They say that in some languages of peoples who live in cold countries there is a multiplicity of words for snow, and mountaineers say they can identify different types, which, they say, helps them determine the level of risk in each step.  Even a city dweller unused to severe cold can distinguish the crunchy stuff that will afford some traction, from the compressed slippy- slidy stuff that’s going to rob you of your dignity and send you flying.

But back to the original question, if all I do is write ‘snow’ what do you imagine I mean?

Whatever has come into your head, it’s white, isn’t it?

Maybe it was wearing my Moscow hat for the first time in 10 years (it has to be properly cold otherwise my head near explodes with the heat of it; it is like walking around with a cat on my head after all), or maybe it was the icy air and the slipperiness of the pavements, but being in Paris reminded me of the time I had forgotten that snow was white.

I forgot about the whiteness because, in the depths of winter, snow in the centre of Moscow always seemed to look like this: a grey black mush mounded in piles at the side of the pavement and lurking in the gutters and the curb’s edge.  Sometimes it was solid and you could risk stepping onto it to start the walk across the road, but, most frequently, it was but a crushed ice topping to a deep puddle underneath, ready to wash over the top of your boot if you made the mistake of stepping in it; and sometimes there was no avoiding it.  It was taking that one huge stride to get over it at the pedestrian crossing at the bottom of the Champs Elysees on Saturday that reminded me where I had learned the skill of distinguishing one type of grey slush from another.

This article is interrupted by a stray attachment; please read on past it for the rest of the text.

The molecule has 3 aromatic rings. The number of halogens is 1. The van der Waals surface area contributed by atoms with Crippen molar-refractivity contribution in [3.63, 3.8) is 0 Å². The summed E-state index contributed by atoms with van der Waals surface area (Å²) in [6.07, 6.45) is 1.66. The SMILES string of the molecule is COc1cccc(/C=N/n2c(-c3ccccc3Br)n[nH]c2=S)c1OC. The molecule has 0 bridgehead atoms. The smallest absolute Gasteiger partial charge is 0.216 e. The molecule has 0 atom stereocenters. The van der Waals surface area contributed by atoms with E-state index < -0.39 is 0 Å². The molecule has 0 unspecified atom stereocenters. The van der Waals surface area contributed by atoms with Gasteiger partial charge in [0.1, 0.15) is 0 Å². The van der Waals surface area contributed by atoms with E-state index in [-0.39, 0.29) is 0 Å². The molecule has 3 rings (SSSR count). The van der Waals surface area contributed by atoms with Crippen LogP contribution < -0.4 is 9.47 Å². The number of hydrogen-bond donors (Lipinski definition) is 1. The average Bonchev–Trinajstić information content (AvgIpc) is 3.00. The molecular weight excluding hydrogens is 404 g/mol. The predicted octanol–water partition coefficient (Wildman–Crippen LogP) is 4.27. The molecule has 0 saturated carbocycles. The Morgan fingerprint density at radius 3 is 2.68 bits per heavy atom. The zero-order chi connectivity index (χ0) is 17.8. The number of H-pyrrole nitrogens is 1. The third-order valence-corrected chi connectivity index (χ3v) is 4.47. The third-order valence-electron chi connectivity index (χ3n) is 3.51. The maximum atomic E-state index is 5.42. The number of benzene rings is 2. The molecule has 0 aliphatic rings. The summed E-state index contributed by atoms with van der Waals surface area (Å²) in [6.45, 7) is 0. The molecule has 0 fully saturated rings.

So next time you use the word ‘snow’ remember, it’s not always white.

Snow Covered Statues

IMG_2934I’ve had an inspirational weekend in Paris, a bit of culture (blog posts will follow for sure), several cafés, fruits de mer, lots of walking, and of course, snow.

To give you a little taster here is a small collection of ‘statues and snow’.   It is so unusual to have so much white snow visible, and lying in the centre of the city; one lady I passed in the street as we trudged through several inches, volunteered that it was the worst she had ever seen.


 It is equally rare to see snow nestling in the nooks and crannies of statues and monuments, and I particularly enjoyed the snow up the inside of de Gaulle’s leg.

IMG_2927I enjoyed looking up and around and taking the shots.  Even though I’ve been to Paris scores of time, it’s the first time in a long time that I’ve felt inspired to take photographs.  So hail to the snow for giving a new perspective and enthusiasm.


Cheese in the Snow

I’m in Paris today in the snow, but the inclement weather can’t stop the dedicated market stall holder and shopper when cheese is at issue.

At least now I’ve a little snack of comte and Saint Marcellin if the train back to London gets stuck in a snow drift……